Langston Hughes, in his short story, “Salvation”, uses himself as the character in the story. Langston does undergo a transformation in his life, as a preteen. Due to his young age, he feels that his profound conclusion about religion is a betrayal to his family and does not feel as an adult might if they came to the same conclusion.
He wants to believe what his aunt believes and it hurts him deeply that he cannot see what she sees or believe how she does in terms of accepting in religious figures as factual persons.
It is the irony of his disbelief as the younger Langston has a more mature take on Jesus, who is spoken of more than other figures in the story, because he requires proof of his existence.
His aunt believes that Jesus could save Langston from sin and holds other beliefs about God and the Holy Ghost that she could not prove. Her thought process seemed more erroneous and immature than Langston’s.
Therefore, not only does Langston undergo a transformation in the way he viewed religion, but grew in that he developed a more mature thought process.
Langston is a young boy of almost thirteen years old in this story. At this age, many young boys grow in many developmental areas. Using the theme of growth, Hughes deals with this premise in the area of religion. In the first line of the story Hughes says “I was saved from sin when I was going on thirteen”.
This is an interesting line to analyze, as he later says that he was not really saved from sin, in a religious sense. But, it could be that he is saved from the “sin” of not using rational thought and of being a person, who is heavily influenced from others. It seems that even though Langston is upset when he believes that he has hurt his aunt by deceiving her in his belief of Jesus, this simply proves that while he was growing into a young man mentally, he was still immature emotionally.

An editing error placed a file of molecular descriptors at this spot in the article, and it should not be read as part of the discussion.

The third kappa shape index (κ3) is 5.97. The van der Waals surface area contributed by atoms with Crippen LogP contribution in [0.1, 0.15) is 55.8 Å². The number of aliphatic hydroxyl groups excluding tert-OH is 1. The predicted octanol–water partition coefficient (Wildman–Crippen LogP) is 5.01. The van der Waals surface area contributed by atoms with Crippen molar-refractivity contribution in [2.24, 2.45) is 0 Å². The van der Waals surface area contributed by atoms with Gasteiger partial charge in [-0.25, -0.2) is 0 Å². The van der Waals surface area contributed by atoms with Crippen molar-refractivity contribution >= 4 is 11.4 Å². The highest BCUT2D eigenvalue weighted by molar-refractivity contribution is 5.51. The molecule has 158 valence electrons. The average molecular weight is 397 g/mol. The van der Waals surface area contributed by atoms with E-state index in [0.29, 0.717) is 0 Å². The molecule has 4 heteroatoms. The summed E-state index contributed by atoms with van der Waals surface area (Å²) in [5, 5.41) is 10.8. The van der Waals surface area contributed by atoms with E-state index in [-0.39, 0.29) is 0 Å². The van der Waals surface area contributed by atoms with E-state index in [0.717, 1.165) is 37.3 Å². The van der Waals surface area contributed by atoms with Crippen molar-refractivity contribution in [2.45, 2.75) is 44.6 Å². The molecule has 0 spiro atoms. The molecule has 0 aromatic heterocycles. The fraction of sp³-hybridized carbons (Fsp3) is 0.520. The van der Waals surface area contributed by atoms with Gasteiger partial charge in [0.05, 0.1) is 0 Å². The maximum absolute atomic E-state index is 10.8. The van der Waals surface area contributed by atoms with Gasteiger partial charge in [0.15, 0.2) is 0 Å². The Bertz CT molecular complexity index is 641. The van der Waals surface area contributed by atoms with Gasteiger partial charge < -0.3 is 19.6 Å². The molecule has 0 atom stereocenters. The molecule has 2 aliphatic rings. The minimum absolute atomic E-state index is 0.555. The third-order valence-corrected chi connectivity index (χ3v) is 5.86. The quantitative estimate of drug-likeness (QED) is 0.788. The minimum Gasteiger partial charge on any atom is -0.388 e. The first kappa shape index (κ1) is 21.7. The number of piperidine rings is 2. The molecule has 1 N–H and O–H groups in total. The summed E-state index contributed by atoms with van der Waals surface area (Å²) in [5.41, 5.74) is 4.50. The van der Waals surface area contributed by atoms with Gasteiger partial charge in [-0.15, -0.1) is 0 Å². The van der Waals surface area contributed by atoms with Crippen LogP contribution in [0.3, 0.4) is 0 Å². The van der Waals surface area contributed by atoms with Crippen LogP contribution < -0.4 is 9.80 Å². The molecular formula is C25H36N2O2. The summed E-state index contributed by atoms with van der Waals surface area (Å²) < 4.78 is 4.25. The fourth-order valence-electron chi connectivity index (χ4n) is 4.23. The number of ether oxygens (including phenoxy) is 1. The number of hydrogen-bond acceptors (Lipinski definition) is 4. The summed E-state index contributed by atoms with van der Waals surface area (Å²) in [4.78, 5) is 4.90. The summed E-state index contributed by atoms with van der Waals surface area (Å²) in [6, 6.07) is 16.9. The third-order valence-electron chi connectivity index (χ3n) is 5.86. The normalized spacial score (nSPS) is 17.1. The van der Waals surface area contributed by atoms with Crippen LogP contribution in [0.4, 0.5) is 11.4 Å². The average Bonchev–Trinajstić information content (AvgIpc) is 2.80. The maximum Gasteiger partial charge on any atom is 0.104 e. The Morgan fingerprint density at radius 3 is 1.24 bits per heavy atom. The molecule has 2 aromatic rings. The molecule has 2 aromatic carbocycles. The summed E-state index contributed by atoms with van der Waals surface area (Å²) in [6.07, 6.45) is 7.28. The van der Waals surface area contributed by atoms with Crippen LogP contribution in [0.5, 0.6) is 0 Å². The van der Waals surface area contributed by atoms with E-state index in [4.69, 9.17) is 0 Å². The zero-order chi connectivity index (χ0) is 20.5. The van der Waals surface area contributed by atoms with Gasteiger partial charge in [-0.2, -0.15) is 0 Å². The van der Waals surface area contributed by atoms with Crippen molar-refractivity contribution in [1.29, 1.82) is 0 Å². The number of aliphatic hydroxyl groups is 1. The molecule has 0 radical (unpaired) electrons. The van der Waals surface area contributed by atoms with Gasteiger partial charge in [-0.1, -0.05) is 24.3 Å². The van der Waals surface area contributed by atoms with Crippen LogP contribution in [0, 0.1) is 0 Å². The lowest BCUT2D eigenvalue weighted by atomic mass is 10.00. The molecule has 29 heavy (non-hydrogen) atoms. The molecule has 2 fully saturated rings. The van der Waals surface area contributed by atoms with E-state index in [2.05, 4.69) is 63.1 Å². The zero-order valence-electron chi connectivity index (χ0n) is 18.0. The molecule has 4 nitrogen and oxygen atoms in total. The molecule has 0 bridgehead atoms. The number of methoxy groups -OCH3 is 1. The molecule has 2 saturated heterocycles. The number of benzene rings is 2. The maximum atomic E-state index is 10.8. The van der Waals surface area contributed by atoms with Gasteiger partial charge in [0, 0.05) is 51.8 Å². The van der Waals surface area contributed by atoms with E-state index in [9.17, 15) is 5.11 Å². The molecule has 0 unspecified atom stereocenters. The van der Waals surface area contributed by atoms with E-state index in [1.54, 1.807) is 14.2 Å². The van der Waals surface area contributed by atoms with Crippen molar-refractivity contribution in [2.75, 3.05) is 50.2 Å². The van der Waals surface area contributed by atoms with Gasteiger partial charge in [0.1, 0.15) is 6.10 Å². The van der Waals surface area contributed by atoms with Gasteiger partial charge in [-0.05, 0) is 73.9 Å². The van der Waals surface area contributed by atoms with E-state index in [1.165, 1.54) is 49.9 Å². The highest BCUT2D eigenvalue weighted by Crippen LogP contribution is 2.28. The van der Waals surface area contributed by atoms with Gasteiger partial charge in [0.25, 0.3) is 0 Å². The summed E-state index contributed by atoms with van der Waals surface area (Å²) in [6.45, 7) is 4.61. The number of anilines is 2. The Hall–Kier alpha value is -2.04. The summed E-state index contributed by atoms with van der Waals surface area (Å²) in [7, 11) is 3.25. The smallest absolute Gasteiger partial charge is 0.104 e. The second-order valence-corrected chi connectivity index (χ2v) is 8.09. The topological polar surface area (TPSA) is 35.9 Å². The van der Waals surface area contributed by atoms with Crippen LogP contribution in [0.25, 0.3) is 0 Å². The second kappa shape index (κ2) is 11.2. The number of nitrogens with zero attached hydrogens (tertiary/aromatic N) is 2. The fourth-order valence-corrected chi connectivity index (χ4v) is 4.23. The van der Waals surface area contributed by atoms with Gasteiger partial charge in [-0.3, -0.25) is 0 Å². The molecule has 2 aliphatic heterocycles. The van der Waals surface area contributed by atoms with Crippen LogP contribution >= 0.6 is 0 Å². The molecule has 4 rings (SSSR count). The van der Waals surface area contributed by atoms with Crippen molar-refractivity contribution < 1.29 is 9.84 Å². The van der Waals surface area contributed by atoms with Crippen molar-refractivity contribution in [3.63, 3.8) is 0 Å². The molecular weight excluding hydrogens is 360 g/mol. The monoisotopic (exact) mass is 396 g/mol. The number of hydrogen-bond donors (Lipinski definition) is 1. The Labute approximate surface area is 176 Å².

Hughes very descriptive language in dealing with the characters and their behavior in church, does make the practice of religion, itself, seem very immature. Hughes says that “suddenly the whole room broke into a sea of shouting, as they saw me rise. Waves of rejoicing swept the place. Women leaped in the air. My aunt threw her arms around me”. But Langston is the only calm person in the midst of all of this chaos. He thinks rationally and wants to see Jesus, when he does not, he comes to the acceptance that there is no Jesus. While his aunt is proud, he feels badly that he could not tell her the truth about his deduction.
Langston, also, has the presence of mind to realize that in the past weeks, the church had brought in many people to be “saved” and “the membership of the church had grown by leaps and bounds”. This is another phase of growth that can be taken from this deduction and this is the growth of moving physically away from family and other institutions to becoming more autonomous.
In conclusion, this story is about growth and transformation. The title, “Salvation”, may be misleading, as the speaker does not experience salvation in a religious sense. The salvation that he does achieve is from the freedom of growing into a young man with rational thought and natural questioning of the world around him.
Hughes does a wonderful job of describing the mental growth from boy to man that the character experiences. The emotional aspect of growth is touched upon too, as the boy is still immature in that aspect. It can be gathered too that physically, Langston is moving away from his aunt and others in the community to be his own person.
Hughes, Langston. “Salvation”. (1940). Accessible online http://www.courses.vcu.edu/ENG200-dwc/hughes.htm. Last Accessed 18 November, 2008.